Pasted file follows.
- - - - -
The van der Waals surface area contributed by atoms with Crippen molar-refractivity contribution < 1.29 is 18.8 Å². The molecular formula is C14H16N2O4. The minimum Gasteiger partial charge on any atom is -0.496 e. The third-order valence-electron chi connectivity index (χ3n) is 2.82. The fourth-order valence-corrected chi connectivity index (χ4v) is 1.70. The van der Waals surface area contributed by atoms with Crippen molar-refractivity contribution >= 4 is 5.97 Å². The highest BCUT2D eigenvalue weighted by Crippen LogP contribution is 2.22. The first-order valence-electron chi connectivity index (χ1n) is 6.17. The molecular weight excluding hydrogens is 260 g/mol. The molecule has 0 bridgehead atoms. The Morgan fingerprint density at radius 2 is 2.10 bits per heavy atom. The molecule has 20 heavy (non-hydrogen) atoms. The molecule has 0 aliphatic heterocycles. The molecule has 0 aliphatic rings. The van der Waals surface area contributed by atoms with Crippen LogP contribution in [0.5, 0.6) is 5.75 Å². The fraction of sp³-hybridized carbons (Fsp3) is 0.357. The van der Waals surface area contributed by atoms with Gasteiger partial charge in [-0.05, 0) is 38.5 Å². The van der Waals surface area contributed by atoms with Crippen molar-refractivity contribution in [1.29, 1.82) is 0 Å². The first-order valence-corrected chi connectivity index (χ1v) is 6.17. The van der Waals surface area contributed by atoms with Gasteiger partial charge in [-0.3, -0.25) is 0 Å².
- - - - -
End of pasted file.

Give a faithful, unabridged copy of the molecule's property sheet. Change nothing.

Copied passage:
The van der Waals surface area contributed by atoms with Crippen molar-refractivity contribution < 1.29 is 18.8 Å². The molecular formula is C14H16N2O4. The minimum Gasteiger partial charge on any atom is -0.496 e. The third-order valence-electron chi connectivity index (χ3n) is 2.82. The fourth-order valence-corrected chi connectivity index (χ4v) is 1.70. The van der Waals surface area contributed by atoms with Crippen molar-refractivity contribution >= 4 is 5.97 Å². The highest BCUT2D eigenvalue weighted by Crippen LogP contribution is 2.22. The first-order valence-electron chi connectivity index (χ1n) is 6.17. The molecular weight excluding hydrogens is 260 g/mol. The molecule has 0 bridgehead atoms. The Morgan fingerprint density at radius 2 is 2.10 bits per heavy atom. The molecule has 20 heavy (non-hydrogen) atoms. The molecule has 0 aliphatic heterocycles. The molecule has 0 aliphatic rings. The van der Waals surface area contributed by atoms with Crippen LogP contribution in [0.5, 0.6) is 5.75 Å². The fraction of sp³-hybridized carbons (Fsp3) is 0.357. The van der Waals surface area contributed by atoms with Gasteiger partial charge in [-0.05, 0) is 38.5 Å². The van der Waals surface area contributed by atoms with Crippen molar-refractivity contribution in [1.29, 1.82) is 0 Å². The first-order valence-corrected chi connectivity index (χ1v) is 6.17. The van der Waals surface area contributed by atoms with Gasteiger partial charge in [-0.3, -0.25) is 0 Å².